We don’t forget that the British brought war back to our shores in the War of 1812. We remember the heroic soldiers, the brave citizens, even the talented seamstresses that created our flag.
Local commemorations of the Battles of North Point and Baltimore will be held in the next few weekends.
And all around Maryland and Delaware we are reminded of those final chapters of the War of 1812 — from the Star Spangled Banner to Fort McHenry in Baltimore to Sotterley Plantation in St Mary’s County and the Cannonball House in Lewes.
On the second weekend in September, Baltimoreans always mark the anniversary of the war with Defender’s Day Weekend. The British bombarded Fort McHenry through the night of Sept. 13-14, 1814. As every school child knows, Francis Scott Key witnessed the bombardment, and when he saw the huge flag still flying the next morning, he penned the poem that would become our national anthem.
Last year there were tall ships, the Blue Angels and about a million people celebrating the war’s bicentennial in Baltimore’s Inner Harbor. Celebrations have continued, a little more low key perhaps, culminating in the bicentennial of the Battle of Baltimore in 2014 — sure to be a memorable celebration. And this year, too, there will be plenty to do for Defenders Day Weekend 2013.
Here are a few ideas for commemorating local heroism in the face of the world’s greatest armed forces in the 19th Century–
Fort McHenry, a star-shaped fortification set on a point in Baltimore’s Harbor, is always worth a visit for all ages. Walking on the ramparts, watching the gigantic flag lowered at dusk, even lounging on the lawn and watching the boats and ships go by make Fort McHenry a must-do for Baltimoreans and visitors alike. The Visitor and Education Center, which opened in 2011, is packed with mementoes of the battle and varying renditions of our national anthem, including one by Jimi Hendrix. Defenders Day Weekend is set for Sept. 13-15 in 2013.
North Point routed the British on land before the ships began their bombardment of Baltimore. The Battle of North Point is re-enacted at Fort Howard Park, in Eastern Baltimore County, this year on Sept. 7-8.
The Star Spangled Banner Flag House is so small, it’s easy to miss. But in this 1793 brick cottage, Mary Pickersgill stitched the 30 foot by 42 foot flag that inspired Francis Scott Key.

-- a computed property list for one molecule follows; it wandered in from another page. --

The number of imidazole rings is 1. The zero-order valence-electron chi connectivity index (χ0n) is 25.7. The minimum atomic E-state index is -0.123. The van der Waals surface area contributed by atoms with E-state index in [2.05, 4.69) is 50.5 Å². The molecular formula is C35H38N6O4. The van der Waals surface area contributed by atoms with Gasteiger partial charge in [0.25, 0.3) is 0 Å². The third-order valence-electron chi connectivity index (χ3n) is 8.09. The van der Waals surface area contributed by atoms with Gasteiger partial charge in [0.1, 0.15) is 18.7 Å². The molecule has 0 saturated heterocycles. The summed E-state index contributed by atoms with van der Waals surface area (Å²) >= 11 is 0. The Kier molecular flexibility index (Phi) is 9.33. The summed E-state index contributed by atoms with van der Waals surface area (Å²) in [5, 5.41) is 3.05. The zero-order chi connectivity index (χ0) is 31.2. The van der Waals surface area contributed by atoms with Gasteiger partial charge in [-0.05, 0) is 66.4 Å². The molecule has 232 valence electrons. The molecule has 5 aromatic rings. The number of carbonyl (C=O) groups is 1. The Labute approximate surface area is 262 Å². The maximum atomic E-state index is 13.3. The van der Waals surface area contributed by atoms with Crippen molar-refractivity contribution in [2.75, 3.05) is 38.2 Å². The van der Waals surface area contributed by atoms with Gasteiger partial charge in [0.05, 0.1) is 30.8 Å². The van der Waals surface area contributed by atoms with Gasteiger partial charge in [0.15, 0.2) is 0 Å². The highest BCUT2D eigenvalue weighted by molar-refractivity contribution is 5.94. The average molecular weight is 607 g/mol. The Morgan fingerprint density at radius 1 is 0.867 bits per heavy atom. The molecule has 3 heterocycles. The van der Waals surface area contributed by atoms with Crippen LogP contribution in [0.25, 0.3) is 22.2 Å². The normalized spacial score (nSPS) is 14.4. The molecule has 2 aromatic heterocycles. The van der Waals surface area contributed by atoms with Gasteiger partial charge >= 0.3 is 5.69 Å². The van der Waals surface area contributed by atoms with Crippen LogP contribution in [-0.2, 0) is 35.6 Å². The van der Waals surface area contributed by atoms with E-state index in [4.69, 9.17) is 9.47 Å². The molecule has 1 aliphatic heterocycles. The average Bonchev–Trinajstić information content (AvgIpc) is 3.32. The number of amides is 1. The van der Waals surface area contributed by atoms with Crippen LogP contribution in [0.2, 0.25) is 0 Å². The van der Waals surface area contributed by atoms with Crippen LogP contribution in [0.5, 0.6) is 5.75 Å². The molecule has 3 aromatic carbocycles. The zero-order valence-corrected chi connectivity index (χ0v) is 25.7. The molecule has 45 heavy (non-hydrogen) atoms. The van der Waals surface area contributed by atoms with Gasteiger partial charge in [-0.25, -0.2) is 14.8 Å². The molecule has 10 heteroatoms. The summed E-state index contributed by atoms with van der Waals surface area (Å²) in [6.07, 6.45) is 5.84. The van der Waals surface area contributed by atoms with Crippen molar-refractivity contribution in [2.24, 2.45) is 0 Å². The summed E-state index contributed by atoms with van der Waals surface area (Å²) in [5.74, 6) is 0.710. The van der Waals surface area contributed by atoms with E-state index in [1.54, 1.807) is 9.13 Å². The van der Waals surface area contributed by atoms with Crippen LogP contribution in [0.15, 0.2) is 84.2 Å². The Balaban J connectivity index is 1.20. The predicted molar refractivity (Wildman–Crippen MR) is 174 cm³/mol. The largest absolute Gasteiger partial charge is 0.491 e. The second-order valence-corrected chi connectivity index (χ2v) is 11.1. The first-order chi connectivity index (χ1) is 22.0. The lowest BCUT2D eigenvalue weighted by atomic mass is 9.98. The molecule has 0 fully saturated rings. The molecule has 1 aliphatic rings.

The Maryland Historical Society’s museum has two year long exhibitions on the War of 1812, “In Full Glory Reflected” and “Woman of Two Worlds”. The original manuscript of the Star Spangled Banner serves as the centerpiece. In addition, Volunteers have spent the summer sewing a new flag as part of the bicentennial that will fly over Fort McHenry during the Defenders Day celebration.
As the British blockaded the Chesapeake Bay and began their march on Washington in the summer of 1814, the war came to Southern Maryland. The Star Spangled Scenic Byway is, perhaps, the best way to see where Joshua Barney commanded a fleet of barges, or to visit Sotterley Plantation, the site of a British raid or stop in Benedict, where the British landed before invading Washington, D.C. The tour between Solomons and Benedict is only 25 miles — and begins and ends in waterfront towns with seafood restaurants to refresh the weary tourist.
Lewes seems an unlikely place for a battle in 2013. But British ships turned their cannons on the little Delaware town for two days in April 1813. Delawareans have not forgotten, reminded perhaps by the cannonball stuck in the side of the 1765 Cannonball House.
St. Michaels touts itself as the “town that fooled the British.” As the story goes, townspeople dowsed all the lights in town and hung lanterns in the trees to misdirect the British — who were in fact fooled and St. Michaels was saved. Is this legend or truth? It’s the topic of an exhibition at the museum of the Historical Society of Talbot County in Easton. Or check out the Cannonball House on the tiny, green St. Mary’s Square in St. Michaels. It is the only house hit by cannon fire in the War of 1812. It’s privately owned but a good place to tell the story of the war in Talbot County.
The original Star Spangled Banner, recently preserved (but still bearing the holes where souvenir hunters cut away pieces of the cloth), hangs in its own gallery in the Smithsonian Institution’s National Museum of American History. The gigantic flag overshadows the rest of the exhibit, all collected in a very dark room — so light won’t damage the national treasure. Here’s an interactive flag to get you started.
Want to keep up with the celebrations through 2014? Check out this website.
© Text and photos Mary K. Tilghman
Photos of the Fort McHenry Guard in top and middle photo
courtesy of the Fort McHenry Guard Fife and Drum Corps.
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